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Radical hospitality: Lessons from Berlin

Nadine Ellsworth-Moran visited Berlin in 1990. Her host, a friend of a friend of a friend, taught her about the tenuous ties that bind us — and the gift of radical hospitality.

orange peace sign on a slice of the Berlin Wall in modern day Berlin

Photo by Doğukan Şahin on Unsplash

I am standing in Berlin Central Station, all my belongings tucked in a locker, a piece of paper with a phone number in my pocket. I had come to see the Berlin Wall before it was torn down completely. Somewhere along the train ride, I met Tracy, another young American woman, and we tacitly agreed to stay together in Berlin. Hesitant to impose on a total stranger, the phone number in my pocket was a last resort, but our search for lodgings had been unsuccessful and our options were running out.

Hovering by a pay phone, we agree to go back to our respective homes in Belgium and France if this call doesn’t work out. I pick up the receiver and dial. Tracy and I exchange uncertain glances. A voice answers and I tell him who I am and why I am calling. 

Thirty minutes later Andreas arrives at the station and takes us on a tour of Berlin, pointing out all the architecture of interest we would have surely overlooked without him. He has a tiny apartment with a closet shower (literally) and gracious little room to spare, but he’s willing to share it all with us. Total strangers. He is the boyfriend of a friend of a friend’s friend. The connection is as slender as a spider’s web, and yet his first words over the phone were, “I’ve been expecting your call.” 

Astonishingly, this radical hospitality wasn’t just extended to me, but also to Tracy, whom I barely knew. “Bring her along,” he’d said, “that’s no problem,” as if he had a rambling estate with bountiful resources to accommodate visitors on a moment’s notice. Deeming his closet shower unsuitable, he even called another friend with a nicer apartment who let us use her shower.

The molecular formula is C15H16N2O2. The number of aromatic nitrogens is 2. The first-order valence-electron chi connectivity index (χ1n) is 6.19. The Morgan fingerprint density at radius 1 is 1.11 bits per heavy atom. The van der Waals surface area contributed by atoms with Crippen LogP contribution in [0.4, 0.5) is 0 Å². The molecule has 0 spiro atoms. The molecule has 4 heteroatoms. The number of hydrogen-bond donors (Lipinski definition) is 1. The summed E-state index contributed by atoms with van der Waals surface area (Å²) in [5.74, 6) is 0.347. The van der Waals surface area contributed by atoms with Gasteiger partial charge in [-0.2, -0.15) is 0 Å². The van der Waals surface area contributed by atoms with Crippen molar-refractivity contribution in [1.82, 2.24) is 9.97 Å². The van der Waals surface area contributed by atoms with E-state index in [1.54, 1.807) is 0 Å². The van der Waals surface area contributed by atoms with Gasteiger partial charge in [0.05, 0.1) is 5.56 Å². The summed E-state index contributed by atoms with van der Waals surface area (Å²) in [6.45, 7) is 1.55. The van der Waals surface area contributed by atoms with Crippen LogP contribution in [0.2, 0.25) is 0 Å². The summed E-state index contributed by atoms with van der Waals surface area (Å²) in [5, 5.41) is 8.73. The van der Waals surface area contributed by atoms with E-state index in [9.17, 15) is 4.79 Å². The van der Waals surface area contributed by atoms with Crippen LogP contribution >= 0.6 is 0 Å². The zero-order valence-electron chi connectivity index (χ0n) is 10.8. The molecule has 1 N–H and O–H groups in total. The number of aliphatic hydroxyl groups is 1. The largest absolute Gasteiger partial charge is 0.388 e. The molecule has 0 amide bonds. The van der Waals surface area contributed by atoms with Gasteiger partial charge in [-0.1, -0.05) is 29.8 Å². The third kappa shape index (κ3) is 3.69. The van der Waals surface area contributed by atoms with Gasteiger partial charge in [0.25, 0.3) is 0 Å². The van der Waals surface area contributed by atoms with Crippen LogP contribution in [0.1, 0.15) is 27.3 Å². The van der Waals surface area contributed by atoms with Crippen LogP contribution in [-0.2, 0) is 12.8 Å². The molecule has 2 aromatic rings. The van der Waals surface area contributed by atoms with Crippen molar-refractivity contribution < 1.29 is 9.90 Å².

He wanted nothing in return, barely allowing us to take him out to dinner and give him a bottle of wine. His willingness to care for strangers, to sacrifice his time, space and attention for the duration of our visit reached beyond kindness to a deeper hospitality, and it left a deep impression on me. 

Hospitality in its truest form means making space for the outcast and calling them a friend.

While biblical hospitality certainly centers around receiving the sojourner, the stranger, offering food and rest, even protection, it is never limited to these. Hospitality in its truest form means making space for the outcast and calling them a friend. It means sharing not just our resources but our time. According to the Evangelical Dictionary of Biblical Theology published by Baker Reference Library, “in the ancient world, to share food with someone was to share life. Such a gesture of intimacy created a bond.” 

I wonder if we’re losing this deeper sense of hospitality, this idea that we are beholden to one another simply because we exist at the same time. I wonder how much of ourselves, our time and true attention, we graciously offer nowadays. 

I lament this age of technology’s impact on hospitality. Decades ago, I met one of my closest friends because she stopped me to ask for directions. Had we passed on the street in recent years, I’m sure her iPhone’s GPS would be guiding her to her destination, and we’d never even spoken. Now, we Google questions instead of asking actual people, we text quick missives and rarely pick up a pen and paper to write a personal letter …  

Some of our basic hospitality skills are weakening with every new device on the market. In my own small way, I attempt to counteract this slide into an ever-widening hospitality gap. When someone asks, “Do you have a minute?” during an overscheduled day, I stop and remember my friend in Berlin, who radically welcomed me and another stranger. I remember how Andreas turned his life upside down for a few days so we would experience his city well. I remember the gift of his undivided presence. I remember that hospitality is not only a spiritual discipline but a symbol of Christ’s love in the world. I remember that what I don’t put into practice I will slowly lose altogether. So, on my best days, I respond to the request for my time, my attention, my hospitality, by putting down my pen, turning away from the computer, and looking someone in the eye. “Yes,” I say, “Come on in.” 


The Presbyterian Outlook is committed to fostering faithful conversations by publishing a diversity of voices. The opinions expressed are the author’s and may or may not reflect the opinions and beliefs of the Outlook’s editorial staff or the Presbyterian Outlook Foundation. Want to join the conversation? You can write to us or submit your own article here

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